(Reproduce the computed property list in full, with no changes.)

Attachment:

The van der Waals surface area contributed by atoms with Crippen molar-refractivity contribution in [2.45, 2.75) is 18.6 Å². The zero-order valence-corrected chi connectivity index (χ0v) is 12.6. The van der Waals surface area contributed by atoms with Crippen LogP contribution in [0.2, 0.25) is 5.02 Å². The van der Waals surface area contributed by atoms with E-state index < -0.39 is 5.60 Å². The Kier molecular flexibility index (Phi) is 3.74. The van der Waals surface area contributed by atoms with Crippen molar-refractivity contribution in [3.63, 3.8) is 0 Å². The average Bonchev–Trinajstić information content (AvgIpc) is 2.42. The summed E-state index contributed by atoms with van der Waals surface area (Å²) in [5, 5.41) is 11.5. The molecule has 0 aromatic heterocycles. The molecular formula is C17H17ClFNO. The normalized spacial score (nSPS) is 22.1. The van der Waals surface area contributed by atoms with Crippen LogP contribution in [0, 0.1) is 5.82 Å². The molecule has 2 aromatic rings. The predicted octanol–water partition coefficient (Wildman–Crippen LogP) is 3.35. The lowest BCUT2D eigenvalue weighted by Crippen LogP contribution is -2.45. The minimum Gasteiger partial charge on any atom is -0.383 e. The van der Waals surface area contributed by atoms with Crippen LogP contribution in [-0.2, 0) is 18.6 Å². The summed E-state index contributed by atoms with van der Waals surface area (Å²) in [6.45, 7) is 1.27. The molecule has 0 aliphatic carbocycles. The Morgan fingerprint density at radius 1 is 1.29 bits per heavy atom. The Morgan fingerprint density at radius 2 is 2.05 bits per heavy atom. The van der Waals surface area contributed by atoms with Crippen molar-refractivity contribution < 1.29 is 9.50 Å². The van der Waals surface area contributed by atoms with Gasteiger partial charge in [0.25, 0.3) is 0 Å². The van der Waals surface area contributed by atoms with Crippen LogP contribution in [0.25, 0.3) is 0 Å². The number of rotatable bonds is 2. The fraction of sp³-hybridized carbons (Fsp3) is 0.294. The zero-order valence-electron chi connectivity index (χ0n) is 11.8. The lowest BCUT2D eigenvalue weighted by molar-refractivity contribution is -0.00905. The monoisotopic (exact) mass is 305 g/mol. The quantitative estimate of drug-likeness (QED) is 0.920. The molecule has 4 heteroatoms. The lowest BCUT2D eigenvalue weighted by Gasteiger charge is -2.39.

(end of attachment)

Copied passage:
The van der Waals surface area contributed by atoms with Crippen molar-refractivity contribution in [2.45, 2.75) is 18.6 Å². The zero-order valence-corrected chi connectivity index (χ0v) is 12.6. The van der Waals surface area contributed by atoms with Crippen LogP contribution in [0.2, 0.25) is 5.02 Å². The van der Waals surface area contributed by atoms with E-state index < -0.39 is 5.60 Å². The Kier molecular flexibility index (Phi) is 3.74. The van der Waals surface area contributed by atoms with Crippen molar-refractivity contribution in [3.63, 3.8) is 0 Å². The average Bonchev–Trinajstić information content (AvgIpc) is 2.42. The summed E-state index contributed by atoms with van der Waals surface area (Å²) in [5, 5.41) is 11.5. The molecule has 0 aromatic heterocycles. The molecular formula is C17H17ClFNO. The normalized spacial score (nSPS) is 22.1. The van der Waals surface area contributed by atoms with Crippen LogP contribution in [0, 0.1) is 5.82 Å². The molecule has 2 aromatic rings. The predicted octanol–water partition coefficient (Wildman–Crippen LogP) is 3.35. The lowest BCUT2D eigenvalue weighted by Crippen LogP contribution is -2.45. The minimum Gasteiger partial charge on any atom is -0.383 e. The van der Waals surface area contributed by atoms with Crippen LogP contribution in [-0.2, 0) is 18.6 Å². The summed E-state index contributed by atoms with van der Waals surface area (Å²) in [6.45, 7) is 1.27. The molecule has 0 aliphatic carbocycles. The Morgan fingerprint density at radius 1 is 1.29 bits per heavy atom. The Morgan fingerprint density at radius 2 is 2.05 bits per heavy atom. The van der Waals surface area contributed by atoms with Crippen molar-refractivity contribution < 1.29 is 9.50 Å². The van der Waals surface area contributed by atoms with Gasteiger partial charge in [0.25, 0.3) is 0 Å². The van der Waals surface area contributed by atoms with Crippen LogP contribution in [0.25, 0.3) is 0 Å². The number of rotatable bonds is 2. The fraction of sp³-hybridized carbons (Fsp3) is 0.294. The zero-order valence-electron chi connectivity index (χ0n) is 11.8. The lowest BCUT2D eigenvalue weighted by molar-refractivity contribution is -0.00905. The monoisotopic (exact) mass is 305 g/mol. The quantitative estimate of drug-likeness (QED) is 0.920. The molecule has 4 heteroatoms. The lowest BCUT2D eigenvalue weighted by Gasteiger charge is -2.39.